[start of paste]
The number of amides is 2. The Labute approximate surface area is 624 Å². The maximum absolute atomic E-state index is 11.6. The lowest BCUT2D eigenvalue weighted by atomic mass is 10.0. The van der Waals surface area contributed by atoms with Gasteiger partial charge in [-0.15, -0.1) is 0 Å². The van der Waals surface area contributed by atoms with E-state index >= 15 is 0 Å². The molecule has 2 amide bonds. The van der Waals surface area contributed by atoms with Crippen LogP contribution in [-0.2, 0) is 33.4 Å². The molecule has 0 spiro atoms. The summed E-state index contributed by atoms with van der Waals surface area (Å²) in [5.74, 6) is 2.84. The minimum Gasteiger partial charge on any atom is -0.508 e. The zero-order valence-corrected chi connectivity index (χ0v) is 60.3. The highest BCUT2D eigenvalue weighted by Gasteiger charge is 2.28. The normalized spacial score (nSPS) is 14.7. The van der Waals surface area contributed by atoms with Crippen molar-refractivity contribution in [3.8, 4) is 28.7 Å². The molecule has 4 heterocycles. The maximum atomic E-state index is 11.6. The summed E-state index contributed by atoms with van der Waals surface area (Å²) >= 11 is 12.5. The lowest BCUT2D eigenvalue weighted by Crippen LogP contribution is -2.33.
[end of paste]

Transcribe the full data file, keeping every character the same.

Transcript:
The number of amides is 2. The Labute approximate surface area is 624 Å². The maximum absolute atomic E-state index is 11.6. The lowest BCUT2D eigenvalue weighted by atomic mass is 10.0. The van der Waals surface area contributed by atoms with Gasteiger partial charge in [-0.15, -0.1) is 0 Å². The van der Waals surface area contributed by atoms with E-state index >= 15 is 0 Å². The molecule has 2 amide bonds. The van der Waals surface area contributed by atoms with Crippen LogP contribution in [-0.2, 0) is 33.4 Å². The molecule has 0 spiro atoms. The summed E-state index contributed by atoms with van der Waals surface area (Å²) in [5.74, 6) is 2.84. The minimum Gasteiger partial charge on any atom is -0.508 e. The zero-order valence-corrected chi connectivity index (χ0v) is 60.3. The highest BCUT2D eigenvalue weighted by Gasteiger charge is 2.28. The normalized spacial score (nSPS) is 14.7. The van der Waals surface area contributed by atoms with Crippen molar-refractivity contribution in [3.8, 4) is 28.7 Å². The molecule has 4 heterocycles. The maximum atomic E-state index is 11.6. The summed E-state index contributed by atoms with van der Waals surface area (Å²) >= 11 is 12.5. The lowest BCUT2D eigenvalue weighted by Crippen LogP contribution is -2.33.